Saturday, 18 January 2014
Making The Most Of Volunteering
Have you noticed how people who are involved in volunteering are usually positive and content ?
Now I know not every volunteer is 100% happy and positive but I have noticed that the members of the voluntary organisations I have been involved in seem to give their time and energy willingly.
In my experience the most important factor in ensuring that you get the most benefit and contribute your best to the volunteering activity is to choose the right activity for you.
My first venture in volunteering was a disaster I was invited to put my name forward to become a volunteer supervisor for a Credit Union society.
Knowing of the great work done by Credit Unions and wanting to contribute to my community I agreed and was elected to the committee.
From the first meeting I knew this was not my thing but I kept at it ( God only knows why ).
The letter announcing the upcoming meeting would bring wails, I'd say to John " It just can't be a month already ! ". I'd dread each meeting and thank God finally I said, " Enough this is not working for me and I am sure there is someone who would be better suited to this role". Talking it over with John ( who at that time was teaching economics and always interested in finance) I asked would you be interested in volunteering for the Credit union ? He thought about it and put his name forward. John was elected to the board of the Credit union and I resigned.
Now when the letters arrive we are both delighted I thrilled that I don't have to go and discuss money and he is delighted and excited at the prospect.
Now I volunteer at ARC House where I teach T'ai Chi I love going there, look forward each week to the Monday morning class.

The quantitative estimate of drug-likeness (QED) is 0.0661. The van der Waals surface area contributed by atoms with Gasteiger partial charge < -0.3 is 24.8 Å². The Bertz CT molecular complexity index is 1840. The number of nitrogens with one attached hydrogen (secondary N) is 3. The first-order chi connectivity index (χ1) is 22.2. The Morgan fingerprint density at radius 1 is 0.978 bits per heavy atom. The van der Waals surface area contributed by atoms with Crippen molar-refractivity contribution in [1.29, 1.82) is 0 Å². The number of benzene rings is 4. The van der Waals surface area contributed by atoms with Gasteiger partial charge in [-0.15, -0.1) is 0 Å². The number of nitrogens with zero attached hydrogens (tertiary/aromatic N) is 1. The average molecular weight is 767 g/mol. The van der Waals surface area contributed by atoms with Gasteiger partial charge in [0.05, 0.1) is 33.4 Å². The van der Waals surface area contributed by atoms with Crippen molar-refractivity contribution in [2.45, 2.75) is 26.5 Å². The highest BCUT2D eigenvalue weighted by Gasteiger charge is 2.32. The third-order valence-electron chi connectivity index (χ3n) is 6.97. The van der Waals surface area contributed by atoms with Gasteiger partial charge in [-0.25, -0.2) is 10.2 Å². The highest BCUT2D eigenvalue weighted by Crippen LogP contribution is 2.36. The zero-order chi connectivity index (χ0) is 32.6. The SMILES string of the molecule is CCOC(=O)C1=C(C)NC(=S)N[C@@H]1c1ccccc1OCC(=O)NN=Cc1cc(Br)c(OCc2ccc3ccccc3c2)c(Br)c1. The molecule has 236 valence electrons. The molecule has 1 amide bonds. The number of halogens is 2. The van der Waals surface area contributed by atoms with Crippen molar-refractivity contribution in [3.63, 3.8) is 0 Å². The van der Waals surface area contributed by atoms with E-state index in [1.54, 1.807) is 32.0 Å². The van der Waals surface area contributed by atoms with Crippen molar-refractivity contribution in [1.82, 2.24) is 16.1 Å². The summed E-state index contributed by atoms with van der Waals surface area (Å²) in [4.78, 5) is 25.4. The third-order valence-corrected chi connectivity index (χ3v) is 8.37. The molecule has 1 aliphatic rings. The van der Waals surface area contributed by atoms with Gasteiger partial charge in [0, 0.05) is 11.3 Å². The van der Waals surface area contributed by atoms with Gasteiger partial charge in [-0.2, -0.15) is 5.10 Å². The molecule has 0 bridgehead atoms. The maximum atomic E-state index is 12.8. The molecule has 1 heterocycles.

I love the atmosphere in the house love meeting the other volunteers. The whole experience is good for me and from the positive feedback is good for my group.
So the point is be sure to choose your volunteering activity well. There is no end to the help needed in this world and by picking the best activity for you it can be a win win relationship.
Here is some research to confirm the benefits of volunteering.
A new study released today by UnitedHealth Group (NYSE:UNH) and the Optum Institute
reveals four key benefits of volunteering that make a positive impact on people's health:
Health: volunteers say that they feel better - physically, mentally and emotionally;
Stress: volunteering helps people manage and lower their stress levels;
Purpose: volunteers feel a deeper connection to communities and to others;
Engagement: volunteers are more informed health care consumers, and more engaged and involved in managing their health.
The study also shows that volunteering is good for employers:
the health benefits volunteers enjoy also benefit the workplace - employers can expect lower health care costs and higher productivity from employees who volunteer;
volunteers in the study report lower stress levels; other, established research shows that reducing employee stress contributes to higher productivity and levels of engagement;
volunteering can develop employees' work skills, which benefits employer and employee;
volunteers report that volunteering helps them build teamwork and time-management skills; fosters stronger relationships with colleagues; and supports professional networking;
volunteer activities lead to stronger positive feelings toward an employer when volunteer programs are supported in the workplace.
To read the full Doing Good is Good for You: 2013 Health and Volunteering Study, visit http://www.unitedhealthgroup.com/SR